[2014] EWHC 228 (Pat)

  • Boxing Brands Ltd v Sports Direct International Plc & Ors [2014] EWHC 91 (Ch)

    Boxing Brands Ltd v Sports Direct International Plc & Ors [2014] EWHC 91 (Ch)

    This was the latest instalment in a long running dispute between Boxing Brands Ltd (BBL) and the Sports Direct group of companies (Sports Direct) as to the ownership of and entitlement to use the mark QUEENSBERRY. In November 2012 Sports Direct began offering various QUEENSBERRY branded clothing from their websites and selected stored. BBL, the proprietor of various trade marks for the words QUEENSBERRY and QUEENSBERRY RULES, obtained an interim injunction against Sports Direct restraining the use of the marks  QUEENSBERRY and QUEENSBERRY RULES in relation to clothing and sporting equipment until trial. Equivalent undertakings were given by BBL so as to preserve the status quo pending the trial. At the trial it was held that BBL’s QUEENSBERRY marks for clothing were valid and had been infringed by the QUEENSBERRY branded clothing sold by Sports Direct. Following the trial it emerged that Sports Direct had intended to sell other QUEENSBERRY branded products which it claimed were covered by the cross-undertaking but which had not been dealt with at trial. A further hearing was ordered to resolve the dispute in respect of these products. Birss J held that most of the products that Sports Direct had intended to sell did infringe BBL’s trade marks, however a few did not. Of these items only two (corner pads and punch bags) had actually been ordered in advance of the injunction. Although these products were covered by the cross-undertaking Birss J. declined to exercise his discretion an order an enquiry as he was not convinced that Sports Direct had ever intended to launch a free-standing equipment range, let alone one limited to the products held not to infringe.

     

    [2014] EWHC 91 (Ch)

  • AP Racing Ltd v Alcon Components Ltd [2014] EWCA Civ 40

    AP Racing Ltd v Alcon Components Ltd [2014] EWCA Civ 40

    This was a case about a patent for disk brake calipers used in high performance motor vehicles.  Hugo Cuddigan acted for the successful appellant and patentee, AP Racing.  The patent had been held invalid at first instance on the grounds of added matter, but otherwise novel, not obvious and infringed by Alcon.  The Court of Appeal overturned the decision on added matter, the trial judge having taken too narrow a view of the disclosure of the application for the patent, and too broad a view of the disclosure of the granted claims.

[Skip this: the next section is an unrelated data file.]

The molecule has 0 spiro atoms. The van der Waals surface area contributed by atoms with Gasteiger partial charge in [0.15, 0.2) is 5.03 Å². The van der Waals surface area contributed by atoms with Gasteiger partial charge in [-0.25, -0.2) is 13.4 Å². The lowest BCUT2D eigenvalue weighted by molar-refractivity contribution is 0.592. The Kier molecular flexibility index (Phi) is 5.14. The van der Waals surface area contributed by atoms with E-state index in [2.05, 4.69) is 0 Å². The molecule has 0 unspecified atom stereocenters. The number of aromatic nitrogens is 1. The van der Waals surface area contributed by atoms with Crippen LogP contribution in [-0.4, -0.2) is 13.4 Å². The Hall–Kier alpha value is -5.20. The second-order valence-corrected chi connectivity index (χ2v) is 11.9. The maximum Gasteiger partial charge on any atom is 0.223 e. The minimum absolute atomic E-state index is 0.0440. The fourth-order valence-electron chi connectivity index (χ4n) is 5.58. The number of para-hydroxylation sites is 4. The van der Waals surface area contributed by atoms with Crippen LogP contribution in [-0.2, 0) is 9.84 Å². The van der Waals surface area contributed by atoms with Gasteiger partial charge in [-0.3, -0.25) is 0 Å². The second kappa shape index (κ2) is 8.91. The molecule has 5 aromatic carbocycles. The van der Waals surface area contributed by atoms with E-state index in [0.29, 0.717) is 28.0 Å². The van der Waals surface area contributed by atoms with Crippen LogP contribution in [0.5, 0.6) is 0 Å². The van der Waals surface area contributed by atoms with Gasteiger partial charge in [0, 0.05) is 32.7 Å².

AP Racing Ltd v Alcon Components Ltd [2014] EWCA Civ 40

     

  • Eugen Seitz AG v KHS Corpoplast GmbH & Anor [2014] EWHC 14

    Eugen Seitz AG v KHS Corpoplast GmbH & Anor [2014] EWHC 14

    Revocation and declaration of non-infringement in relation to a patent for valves used in rotary stretch blow moulding machines. 

    [2014] EWHC 14

  • Smith & Nephew Plc v Convatec Technologies Inc & Anor [2013] EWHC 3955 (Pat)

    Smith & Nephew Plc v Convatec Technologies Inc & Anor [2013] EWHC 3955 (Pat)

    Claim for infringement of patent by the manufacture of wound dressings.  The issues included construction of a numerical range and the availability of springboard relief to restrain use of marketing authorisation obtained by infringement. 

     

    [2013] EWHC 3955 (Pat)

  • Adaptive Spectrum and Signal Alignment Inc v British Telecommunications Plc [2013] EWHC 3768 (Pat)

    Adaptive Spectrum and Signal Alignment Inc v British Telecommunications Plc [2013] EWHC 3768 (Pat)

    Assia (a US corporation founded by the ‘father of DSL’ Professor John Cioffi) alleged that BT was infringing two of its patents for the management of DSL broadband. At trial, Birss J held that BT’s ‘Next Generation Access’ management system, which controls its ‘Infinity’ service in the UK, infringed one of those patents. Two older management systems, which control BT’s ADSL and ADSL2 lines, were held not to infringe either patent. Both patents were found to be valid. Members of Chambers appeared on both sides at the trial of this technically complex case. Assia was represented by Iain Purvis QC (leading Joe Delaney of 3 New Square). Hugo Cuddigan (led by Roger Wyand QC of Hogarth Chambers) represented BT.

    [2013] EWHC 3768 (Pat)

  • IPCom v. HTC Europe & others [2013] EWCA Civ. 1496